The talk of New York, Dave East has been a force of late in the resurgence of New York rap, an authentic artist with modern aesthetics yet true to the ol’ skool rules, with elements of the greats, he has been rapping his way through. Yes he has found himself a lot more attention from the ladies for more than his lyrical abilities, but it doesn’t dilute his music in the slightest. If anything the more a radio-friendly single aimed at the ladies is expected, the more grittier and darker his content is. He came to attention with the release of Black Rose, news of him signing to the legendary Nas’ MassAppeal imprint further raised his profile, but it’s his authenticity that has kept his ascend. It was not long before it was announced that he had partnered with Def Jam, bringing us the more introductory Kairi Chanel EP, leading us to what became his highly anticipated project, Paranoia: A True Story. I enjoyed the project, and though it was considered that there was not as much label support (amidst there changes), East was not deterred, instead announcing the sequel for the top of this year, and with no expectation, he released P2:
While it is very early to call it, I have to admit, this is his best project thus far, and I’m throwing it in the potential album of the year, as he sets the bar for the year. More in his zone, P2 is heavily armoured with motivation, the missing art of storytelling, flows, bars, production and substance throughout.
Very rarely can you listen to an album of late from start to finish, let alone 15 tracks. From the Talk To Big intro, as he flows smooth, “I got n**gas that’s never coming home, bitches say they love my music…don’t know none of my songs”, it sets the tone of the project. “I need some shit I could feel…nobody touch me, I say I’m meant to be here, the doctor say that I’m lucky”.
From Prosper, the Tory Lanez featured Woke Up, and Powder, it almost tells a story, of desire, commitment and success, before one of the standouts, Corey. Dave East is one of the best storytelling MCs out right now, and the lyrical journey is really enjoyable (down to the skit at the end), more so for those that can relate to such relationships. P2 almost serves as another level of the rapper proving himself and he continues to improve, so does his versatility, proven with a track such as Thank You, it’s lighthearted, catchy and not one bit sounds like he’s conforming or reaching, as he thanks his haters. I Can Not gets back to the aggressive sound we’re accustomed to, setting up for Annoying, which features an impressive verse from T.I. (who continues to body his features). Next up you have another standout, What Made Me, which is his ode to the rappers before him and their influence, incredibly infectious and dope..especially if you’re familiar with the legends he’s naming. Violent sees the return of one of New York’s unsung heroes, Lloyd Banks, but personally it’s overshadowed by the following song, I Found Keisha, the follow up to one of Dave East’s popular story-themed records, Keisha. It’s more so the lyrical picture painted, with the captivating flow. It’s a strong record to have towards the end of an album, and whilst the Bino Rideaux (All $ In) featured Maintain will find itself bumped loud out of cars and headphones, it’s not as soulful as Never Been, where Dave reflects of his life prior to the current success, leading to a similar but even more sentimental and heartfelt outro in Grateful featuring the emphatic vocals of Marsha Ambrosius.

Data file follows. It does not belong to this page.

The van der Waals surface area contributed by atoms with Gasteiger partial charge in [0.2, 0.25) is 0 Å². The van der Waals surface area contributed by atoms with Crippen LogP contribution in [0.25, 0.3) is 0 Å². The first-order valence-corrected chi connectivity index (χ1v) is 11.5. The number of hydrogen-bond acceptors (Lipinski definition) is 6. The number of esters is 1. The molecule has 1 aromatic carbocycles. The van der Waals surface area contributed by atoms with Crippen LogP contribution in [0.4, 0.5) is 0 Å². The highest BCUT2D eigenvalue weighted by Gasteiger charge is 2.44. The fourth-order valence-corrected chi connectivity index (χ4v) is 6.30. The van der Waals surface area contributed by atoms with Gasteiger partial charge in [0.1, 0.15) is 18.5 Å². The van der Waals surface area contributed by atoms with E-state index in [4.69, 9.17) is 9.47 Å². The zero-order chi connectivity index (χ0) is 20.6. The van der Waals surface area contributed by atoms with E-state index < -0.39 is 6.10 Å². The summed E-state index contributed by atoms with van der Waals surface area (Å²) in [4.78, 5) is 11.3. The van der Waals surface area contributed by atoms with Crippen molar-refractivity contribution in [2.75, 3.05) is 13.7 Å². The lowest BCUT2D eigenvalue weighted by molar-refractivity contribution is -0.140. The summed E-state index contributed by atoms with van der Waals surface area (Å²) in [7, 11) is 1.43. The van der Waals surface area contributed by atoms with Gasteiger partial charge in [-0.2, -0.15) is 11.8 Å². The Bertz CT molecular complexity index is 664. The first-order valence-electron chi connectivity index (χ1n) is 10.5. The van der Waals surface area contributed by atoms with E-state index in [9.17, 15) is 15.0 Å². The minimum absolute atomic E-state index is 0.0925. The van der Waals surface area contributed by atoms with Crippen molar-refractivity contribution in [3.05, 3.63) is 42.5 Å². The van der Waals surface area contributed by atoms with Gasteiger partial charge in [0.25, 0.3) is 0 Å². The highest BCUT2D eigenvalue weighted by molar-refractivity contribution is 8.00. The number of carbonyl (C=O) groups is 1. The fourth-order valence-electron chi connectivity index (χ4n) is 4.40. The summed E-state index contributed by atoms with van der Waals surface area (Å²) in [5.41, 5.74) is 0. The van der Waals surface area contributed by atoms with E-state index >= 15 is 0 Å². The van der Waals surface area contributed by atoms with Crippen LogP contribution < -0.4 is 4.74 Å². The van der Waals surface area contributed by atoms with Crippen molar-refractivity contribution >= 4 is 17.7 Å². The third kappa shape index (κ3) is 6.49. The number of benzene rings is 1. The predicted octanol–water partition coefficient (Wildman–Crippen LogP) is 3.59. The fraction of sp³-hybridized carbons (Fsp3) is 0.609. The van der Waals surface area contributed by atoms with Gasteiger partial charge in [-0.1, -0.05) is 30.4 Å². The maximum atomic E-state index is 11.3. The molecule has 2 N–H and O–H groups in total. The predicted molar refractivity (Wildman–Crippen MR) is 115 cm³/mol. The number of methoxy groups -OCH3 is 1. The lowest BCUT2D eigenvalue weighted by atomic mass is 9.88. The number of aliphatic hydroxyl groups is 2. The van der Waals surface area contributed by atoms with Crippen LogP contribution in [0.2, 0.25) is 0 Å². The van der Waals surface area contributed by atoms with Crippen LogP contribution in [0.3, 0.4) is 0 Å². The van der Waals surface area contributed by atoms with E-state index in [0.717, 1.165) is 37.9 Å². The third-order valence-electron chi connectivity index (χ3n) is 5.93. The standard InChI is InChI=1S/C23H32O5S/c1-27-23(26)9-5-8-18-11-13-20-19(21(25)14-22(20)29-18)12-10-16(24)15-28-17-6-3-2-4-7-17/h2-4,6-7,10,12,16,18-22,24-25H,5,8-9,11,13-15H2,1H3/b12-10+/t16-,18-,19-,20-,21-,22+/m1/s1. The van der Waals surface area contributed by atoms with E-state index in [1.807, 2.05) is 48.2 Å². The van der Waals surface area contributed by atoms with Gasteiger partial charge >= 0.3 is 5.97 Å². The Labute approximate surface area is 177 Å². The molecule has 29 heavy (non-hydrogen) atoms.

I’ve found myself listening to the album thoroughly, even since Drake dropped Scary Hours, I still just press play on P2 and enjoy. It’s definitely looking promising for Dave East, who is yet to release a full-scale debut album, but he’s definitely close and if P2 is anything to go by, he is definitely living up to the buzz around his name, rightfully, as New York and bars ain’t going nowhere so long as Dave East is about.